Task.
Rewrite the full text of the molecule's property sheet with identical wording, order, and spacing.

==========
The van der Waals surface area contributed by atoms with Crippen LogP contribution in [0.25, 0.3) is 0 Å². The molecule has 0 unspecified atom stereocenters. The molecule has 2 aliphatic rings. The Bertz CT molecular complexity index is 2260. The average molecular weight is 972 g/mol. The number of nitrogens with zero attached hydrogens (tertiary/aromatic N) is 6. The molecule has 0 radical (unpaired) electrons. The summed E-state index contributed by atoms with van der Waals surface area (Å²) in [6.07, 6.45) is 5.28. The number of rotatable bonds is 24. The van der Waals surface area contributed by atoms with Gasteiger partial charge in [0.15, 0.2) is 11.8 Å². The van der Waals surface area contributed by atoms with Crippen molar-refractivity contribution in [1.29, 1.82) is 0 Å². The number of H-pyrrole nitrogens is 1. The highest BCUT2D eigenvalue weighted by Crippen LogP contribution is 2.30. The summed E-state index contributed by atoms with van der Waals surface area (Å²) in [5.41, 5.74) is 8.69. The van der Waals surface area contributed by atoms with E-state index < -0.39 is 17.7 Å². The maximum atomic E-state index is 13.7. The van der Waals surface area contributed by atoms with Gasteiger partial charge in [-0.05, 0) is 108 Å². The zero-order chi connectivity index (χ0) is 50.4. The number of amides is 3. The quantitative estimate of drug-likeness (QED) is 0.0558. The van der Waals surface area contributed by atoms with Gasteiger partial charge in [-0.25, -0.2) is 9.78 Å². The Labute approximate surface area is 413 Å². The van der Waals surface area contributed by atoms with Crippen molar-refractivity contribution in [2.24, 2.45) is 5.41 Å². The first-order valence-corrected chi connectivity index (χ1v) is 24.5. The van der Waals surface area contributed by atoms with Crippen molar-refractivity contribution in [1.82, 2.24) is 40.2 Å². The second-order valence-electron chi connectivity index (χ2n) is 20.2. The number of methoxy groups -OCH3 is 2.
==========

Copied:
The van der Waals surface area contributed by atoms with Crippen LogP contribution in [0.25, 0.3) is 0 Å². The molecule has 0 unspecified atom stereocenters. The molecule has 2 aliphatic rings. The Bertz CT molecular complexity index is 2260. The average molecular weight is 972 g/mol. The number of nitrogens with zero attached hydrogens (tertiary/aromatic N) is 6. The molecule has 0 radical (unpaired) electrons. The summed E-state index contributed by atoms with van der Waals surface area (Å²) in [6.07, 6.45) is 5.28. The number of rotatable bonds is 24. The van der Waals surface area contributed by atoms with Gasteiger partial charge in [0.15, 0.2) is 11.8 Å². The van der Waals surface area contributed by atoms with Crippen molar-refractivity contribution in [1.29, 1.82) is 0 Å². The number of H-pyrrole nitrogens is 1. The highest BCUT2D eigenvalue weighted by Crippen LogP contribution is 2.30. The summed E-state index contributed by atoms with van der Waals surface area (Å²) in [5.41, 5.74) is 8.69. The van der Waals surface area contributed by atoms with E-state index < -0.39 is 17.7 Å². The maximum atomic E-state index is 13.7. The van der Waals surface area contributed by atoms with Gasteiger partial charge in [-0.05, 0) is 108 Å². The zero-order chi connectivity index (χ0) is 50.4. The number of amides is 3. The quantitative estimate of drug-likeness (QED) is 0.0558. The van der Waals surface area contributed by atoms with Gasteiger partial charge in [-0.25, -0.2) is 9.78 Å². The Labute approximate surface area is 413 Å². The van der Waals surface area contributed by atoms with Crippen molar-refractivity contribution in [2.24, 2.45) is 5.41 Å². The first-order valence-corrected chi connectivity index (χ1v) is 24.5. The van der Waals surface area contributed by atoms with Crippen molar-refractivity contribution in [1.82, 2.24) is 40.2 Å². The second-order valence-electron chi connectivity index (χ2n) is 20.2. The number of methoxy groups -OCH3 is 2.